System folders are organized in a standard way on most Linux systems. Learn about the Filesystem Hierarchy Standard in this video.
- [Instructor] CentOS, along with many Unix-like systems, follows the standard called the Filesystem Hierarchy Standard, or FHS, which defines locations, permissions, and file names for system and other files. This standard makes it possible for users and programs to find what they're looking for, in consistent places. More information about the standard is available on the Linux Foundation website. For our purposes here, let's take a look at a few of the commonly used directories in the file system. I've generated this output with a command called tree, which can be installed from the repository. Don't worry about it for now, I just want you to pay attention to the structure of the directories. The most important directory, and the one on which everything else is based, is the root directory, represented with a slash. It's the highest level on the hierarchy, meaning that everything else is contained within it, or is under it. We'll see the slash representing root in absolute file paths but it also serves as a divider for directory paths. Under the root directory, there are a number of other directories with special purposes for the system. Alphabetically, the first one is /bin, which contains the command binaries, or compiled programs, that make the command-line environment usable. The files in this folder include change directory, copy, the bash shell itself, grep, awk, and a lot more. You can see from the listing here with the arrow, /bin is actually a symlink, or symbolic link, to the /usr/bin directory. A symbolic link is a pointer to somewhere else in the file system. The files we'd expect to find in /bin, are really in /usr/bin. In this case, to maintain compliance with the Filesystem Hierarchy Standard, the file system will behave as though /bin is a real directory. After that, there's /boot, which is where the software that allows the system to start up lives. Among other things, it contains the boot loader called grub and the Linux kernel itself. Unless you're doing some pretty specific and advanced things, you won't spend any time in here when you're learning about CentOS in general. /dev is where the system devices are. It contains references to hardware and software resources on the system, and you won't spend much time in here either until you start getting into working with devices. But you'll see /dev as part of paths that you'll use for various tasks. For example, you might see scripts that send output to /dev/null, which is a software device that sends data nowhere. Data written there isn't saved and it just goes away. /dev/random and /dev/urandom are random number generators that can be used for various purposes. If you're working with disks, you'll see things like /dev/sda and /dev/sda1. This represents serial disk A, the first hard drive, and serial disk A slice one, the first slice, or partition, or serial disk A. The /etc directory holds system configuration files and if you make changes to the system, you'll probably do so in here. On CentOS, a lot of the configuration files that you'll work with are inside /etc/sysconfig. The /home directory is where user home directories live. Home folders, or home directories, keep each user's files separate, and this folder acts as the default landing spot, or working directory, when a non-root user connects via SSH or FTP. /lib is where binary files for system binaries live. You probably won't spend much time in here. The /media directory serves as a mount-point for removable media, and the /mnt directory is where the system mounts temporary file systems. /opt provides a space for software packages to set up their own folder structure. If you work with third-party packages and tools, you might find yourself working in here. The /proc directory contains some system information. /root is the home folder for the root user, and /run contains information about running processes on the system. /sbin is where system binaries live, and /srv holds information and files for various services. /sys shows information from the /proc directory in a different format, and the /tmp directory contains temporary files. This folder can be cleared out when the system restarts, so you don't want to ever store anything important there. The /usr directory provides another place for applications to live, and finally, the /var directory contains variable files that change over time, such as system logs, which can be found in /var/log. It can be intimidating to see all of these directories if you are new to Linux, but for the most part, you'll only spend time inside a few of these as you're learning. If you're coming to CentOS from another distro, this should look familiar to you. Seasoned administrators may have all of the functions of each directory memorized, but you can always take a look at the specification to remind yourself, too.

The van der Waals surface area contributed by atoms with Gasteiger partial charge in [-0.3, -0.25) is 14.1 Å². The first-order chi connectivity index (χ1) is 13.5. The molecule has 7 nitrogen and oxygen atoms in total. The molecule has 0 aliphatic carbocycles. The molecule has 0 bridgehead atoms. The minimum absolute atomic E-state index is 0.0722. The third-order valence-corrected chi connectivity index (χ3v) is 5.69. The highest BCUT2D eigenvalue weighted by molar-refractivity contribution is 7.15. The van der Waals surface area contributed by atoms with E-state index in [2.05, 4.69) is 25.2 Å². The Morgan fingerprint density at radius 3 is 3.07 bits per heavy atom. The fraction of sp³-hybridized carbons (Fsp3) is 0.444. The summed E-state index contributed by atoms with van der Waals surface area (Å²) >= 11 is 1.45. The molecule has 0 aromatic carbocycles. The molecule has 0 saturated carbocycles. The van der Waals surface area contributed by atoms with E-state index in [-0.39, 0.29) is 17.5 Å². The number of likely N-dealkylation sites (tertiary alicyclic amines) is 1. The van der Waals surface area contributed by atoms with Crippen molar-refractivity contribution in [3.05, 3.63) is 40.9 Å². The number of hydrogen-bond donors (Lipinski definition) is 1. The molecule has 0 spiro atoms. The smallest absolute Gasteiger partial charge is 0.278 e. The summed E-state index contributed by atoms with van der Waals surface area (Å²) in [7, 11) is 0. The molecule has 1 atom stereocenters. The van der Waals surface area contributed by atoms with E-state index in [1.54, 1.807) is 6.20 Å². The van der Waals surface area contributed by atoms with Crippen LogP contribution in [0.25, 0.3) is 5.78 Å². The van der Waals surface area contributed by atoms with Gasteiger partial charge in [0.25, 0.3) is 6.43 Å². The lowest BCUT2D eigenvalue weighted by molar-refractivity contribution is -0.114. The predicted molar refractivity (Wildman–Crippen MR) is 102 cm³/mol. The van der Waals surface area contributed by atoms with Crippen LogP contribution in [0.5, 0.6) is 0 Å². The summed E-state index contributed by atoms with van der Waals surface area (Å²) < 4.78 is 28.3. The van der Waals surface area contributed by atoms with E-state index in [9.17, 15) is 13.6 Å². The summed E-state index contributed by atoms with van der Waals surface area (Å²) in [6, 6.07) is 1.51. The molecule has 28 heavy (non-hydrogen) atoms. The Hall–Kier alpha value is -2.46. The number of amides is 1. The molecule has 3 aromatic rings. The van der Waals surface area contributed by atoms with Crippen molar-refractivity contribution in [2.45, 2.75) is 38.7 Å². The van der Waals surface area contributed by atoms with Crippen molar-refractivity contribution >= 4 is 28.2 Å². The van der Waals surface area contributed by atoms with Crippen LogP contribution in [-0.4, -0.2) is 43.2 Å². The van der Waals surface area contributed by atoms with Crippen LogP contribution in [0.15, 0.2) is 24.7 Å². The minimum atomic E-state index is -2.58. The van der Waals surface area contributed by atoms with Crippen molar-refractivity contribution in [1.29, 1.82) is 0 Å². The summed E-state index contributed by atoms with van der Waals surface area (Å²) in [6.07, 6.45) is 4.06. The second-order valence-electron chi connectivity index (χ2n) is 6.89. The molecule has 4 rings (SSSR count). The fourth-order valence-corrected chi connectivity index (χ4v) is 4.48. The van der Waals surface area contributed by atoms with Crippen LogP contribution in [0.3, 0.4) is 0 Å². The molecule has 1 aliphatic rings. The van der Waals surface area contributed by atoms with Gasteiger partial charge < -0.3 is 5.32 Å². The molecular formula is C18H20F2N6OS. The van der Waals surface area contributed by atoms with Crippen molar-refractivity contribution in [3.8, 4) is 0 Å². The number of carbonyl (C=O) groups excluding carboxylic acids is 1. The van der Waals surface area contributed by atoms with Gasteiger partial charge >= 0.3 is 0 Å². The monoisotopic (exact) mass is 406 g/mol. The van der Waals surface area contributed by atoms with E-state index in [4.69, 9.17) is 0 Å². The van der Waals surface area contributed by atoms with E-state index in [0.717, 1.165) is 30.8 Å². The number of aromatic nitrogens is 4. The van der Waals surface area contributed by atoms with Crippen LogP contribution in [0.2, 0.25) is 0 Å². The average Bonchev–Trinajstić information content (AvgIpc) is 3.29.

- What is CentOS?
- Installing CentOS
- Configuring networking manually
- Configuring the network with NetworkManager
- Connecting remotely
- Working with security-enhanced Linux (SELinux)
- Setting up a firewall
- Setting up a web server
- Sharing user home folders with Samba
- Setting up a desktop environment